Anybody wanting to grasp the originality of the era has to consider the practice of terrorism, the concept of product design, and environmental thinking – writes Peter Sloterdijk in “Terror from the Air”. In his opinion, the convergence of these three elements defines the modernity of the last century, the beginning of which Sloterdijk situates exactly on 22 April 1915 in Ypres. On that day German troops used chlorine gas against French soldiers, which introduced a radical change in the way warfare was conducted and marked a transition from war in the classical sense to terrorism. Terror from the air began an era in which the target of an attack was not only the enemy’s body, but also his surroundings. From then on, what would be attacked in both war and peacetime would be the conditions necessary for life.
After both world wars and the traumas they caused, gas began to be seen as a symbol of previously unimaginable atrocities. The Geneva Protocol, signed in 1925, prohibited the use of chemical and biological weapons in international armed conflict. In 1997, the ‘Chemical Weapons Convention’ (the Convention on the Prohibition of the Development, Production, Stockpiling and Use of Chemical Weapons), ratified by 190 states, entered into force. However, this treaty creates an exception for ‘riot control’. Thus, the use of gas is no longer the most inhumane act of warfare but becomes a “humanitarian” tool in the hands of the police – a “soft” and “democratic” tool of repression.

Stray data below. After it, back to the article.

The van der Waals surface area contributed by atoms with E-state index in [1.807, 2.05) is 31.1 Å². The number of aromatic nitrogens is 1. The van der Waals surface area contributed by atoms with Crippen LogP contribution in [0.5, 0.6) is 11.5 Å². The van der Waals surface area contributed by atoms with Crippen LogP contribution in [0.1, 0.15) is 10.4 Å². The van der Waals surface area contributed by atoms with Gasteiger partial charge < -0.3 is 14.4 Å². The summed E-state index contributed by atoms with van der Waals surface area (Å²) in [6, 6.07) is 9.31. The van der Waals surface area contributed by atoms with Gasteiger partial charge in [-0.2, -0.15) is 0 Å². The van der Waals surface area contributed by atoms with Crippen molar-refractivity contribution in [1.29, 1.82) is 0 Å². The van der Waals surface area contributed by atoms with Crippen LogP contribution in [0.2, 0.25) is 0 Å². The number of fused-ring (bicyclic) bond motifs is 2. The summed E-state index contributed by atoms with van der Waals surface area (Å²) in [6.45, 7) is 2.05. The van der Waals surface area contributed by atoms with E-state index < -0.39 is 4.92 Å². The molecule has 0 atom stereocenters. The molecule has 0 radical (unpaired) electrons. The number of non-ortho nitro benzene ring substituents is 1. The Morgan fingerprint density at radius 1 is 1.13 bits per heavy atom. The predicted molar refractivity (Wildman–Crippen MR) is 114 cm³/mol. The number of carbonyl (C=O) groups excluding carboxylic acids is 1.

Every day, tear gas canisters are fired somewhere in the world. But while in the Global North activists may be exposed to gas during demonstrations, it is not an integral part of their everyday life. For them, experiencing gas is a shocking, surprising and extreme event. In contrast, in places like the Palestinian refugee camps in the West Bank, gas grenades are fired several times a week, and in some months, daily. So the residents had to adapt to its horrid, noxious presence.
The first line of defence against the gas is to wear a breathing mask. Protesters usually do not have access to the right equipment and are forced to make their own gas masks from materials available to them – plastic water bottles, soda cans, old T-shirts. This is a grassroots, consistent upcycling against toxicity of the state and systemic oppression. Now that police brutality and gas abuse are on the rise, we can learn from those who have been resisting for years.